The phenomenon has returned after almost 40 years since satellites first observed a gap in the ice of the Weddell Sea near the Antarctic Peninsula during winter. This hole is larger than the area of Maryland, and if you don’t believe that’s cause for concern you’re wrong.
The gap in the ice, called polynya, is cause for concern since the area is usually covered in a dense layer of ice in the winter.
“For us this ice-free area is an important new data point which we can use to validate our climate models,” stated Dr. Torge Martin, meteorologist and climate modeler at the GEOMAR Helmholtz Center for Ocean Research Kiel.
Dr. Torge Martin said that the re-appearance of the hole proves the institutions’s previous hypothesis: that the polynya as part of natural climate processes.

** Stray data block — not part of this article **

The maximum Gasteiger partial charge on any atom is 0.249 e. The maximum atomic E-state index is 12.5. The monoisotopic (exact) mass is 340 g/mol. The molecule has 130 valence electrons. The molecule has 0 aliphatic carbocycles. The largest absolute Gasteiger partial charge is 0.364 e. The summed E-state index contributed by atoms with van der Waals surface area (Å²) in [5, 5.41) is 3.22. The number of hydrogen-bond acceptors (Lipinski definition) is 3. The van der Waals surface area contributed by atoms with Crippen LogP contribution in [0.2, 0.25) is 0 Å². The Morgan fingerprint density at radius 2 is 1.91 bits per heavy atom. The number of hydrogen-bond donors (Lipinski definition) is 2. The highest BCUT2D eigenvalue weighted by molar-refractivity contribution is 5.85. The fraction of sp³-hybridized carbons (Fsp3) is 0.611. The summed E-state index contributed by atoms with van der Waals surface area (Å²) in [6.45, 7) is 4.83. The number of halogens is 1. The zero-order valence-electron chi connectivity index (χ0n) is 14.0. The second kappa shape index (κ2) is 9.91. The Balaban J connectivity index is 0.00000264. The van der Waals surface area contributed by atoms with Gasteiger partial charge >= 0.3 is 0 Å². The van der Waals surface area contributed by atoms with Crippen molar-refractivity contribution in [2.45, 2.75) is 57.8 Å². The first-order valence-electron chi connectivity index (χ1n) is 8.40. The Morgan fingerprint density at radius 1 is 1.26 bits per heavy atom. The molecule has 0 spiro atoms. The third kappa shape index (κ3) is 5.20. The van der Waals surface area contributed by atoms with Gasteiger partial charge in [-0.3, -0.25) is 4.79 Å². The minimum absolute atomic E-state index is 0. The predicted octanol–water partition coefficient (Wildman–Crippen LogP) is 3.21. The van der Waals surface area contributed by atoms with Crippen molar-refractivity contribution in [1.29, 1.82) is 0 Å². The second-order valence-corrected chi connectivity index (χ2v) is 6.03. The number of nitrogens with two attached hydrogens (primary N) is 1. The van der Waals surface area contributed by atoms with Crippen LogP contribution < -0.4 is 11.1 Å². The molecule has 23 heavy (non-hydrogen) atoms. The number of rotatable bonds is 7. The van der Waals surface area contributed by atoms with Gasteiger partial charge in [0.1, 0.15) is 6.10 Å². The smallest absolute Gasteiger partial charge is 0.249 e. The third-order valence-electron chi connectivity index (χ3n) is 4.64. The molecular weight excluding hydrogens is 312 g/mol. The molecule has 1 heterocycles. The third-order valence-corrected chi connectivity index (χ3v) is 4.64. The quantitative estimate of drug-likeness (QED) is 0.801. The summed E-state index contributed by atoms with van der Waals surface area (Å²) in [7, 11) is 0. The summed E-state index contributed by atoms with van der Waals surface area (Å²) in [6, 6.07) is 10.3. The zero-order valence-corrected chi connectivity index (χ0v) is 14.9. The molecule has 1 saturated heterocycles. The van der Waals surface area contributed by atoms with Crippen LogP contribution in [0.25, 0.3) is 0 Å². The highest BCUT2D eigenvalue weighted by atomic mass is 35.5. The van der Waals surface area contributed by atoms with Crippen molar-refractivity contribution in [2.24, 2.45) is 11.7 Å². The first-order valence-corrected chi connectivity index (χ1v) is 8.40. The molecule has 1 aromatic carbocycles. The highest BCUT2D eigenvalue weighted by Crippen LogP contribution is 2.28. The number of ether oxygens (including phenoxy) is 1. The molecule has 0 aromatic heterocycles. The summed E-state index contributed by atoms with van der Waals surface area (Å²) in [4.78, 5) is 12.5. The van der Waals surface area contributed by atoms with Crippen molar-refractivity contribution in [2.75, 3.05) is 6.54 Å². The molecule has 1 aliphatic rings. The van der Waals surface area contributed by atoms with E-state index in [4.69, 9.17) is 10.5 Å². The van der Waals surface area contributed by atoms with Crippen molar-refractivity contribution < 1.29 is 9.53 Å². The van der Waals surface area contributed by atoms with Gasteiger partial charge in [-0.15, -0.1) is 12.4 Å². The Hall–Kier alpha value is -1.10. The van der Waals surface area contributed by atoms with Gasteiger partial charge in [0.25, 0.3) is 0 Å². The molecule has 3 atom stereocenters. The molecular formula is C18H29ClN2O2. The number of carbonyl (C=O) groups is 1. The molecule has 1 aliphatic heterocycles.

Prof. Dr. Mojib Latif, head of the Research Division at GEOMAR, told NEWSWEEK: “The Southern Ocean is strongly stratified. A very cold but relatively fresh water layer covers a much warmer and saltier water mass, thus acting as an insulating layer,”
The question still remains, however, how does climate change affect this process? Some researchers believe that this is the last time the ice gap will re-appear.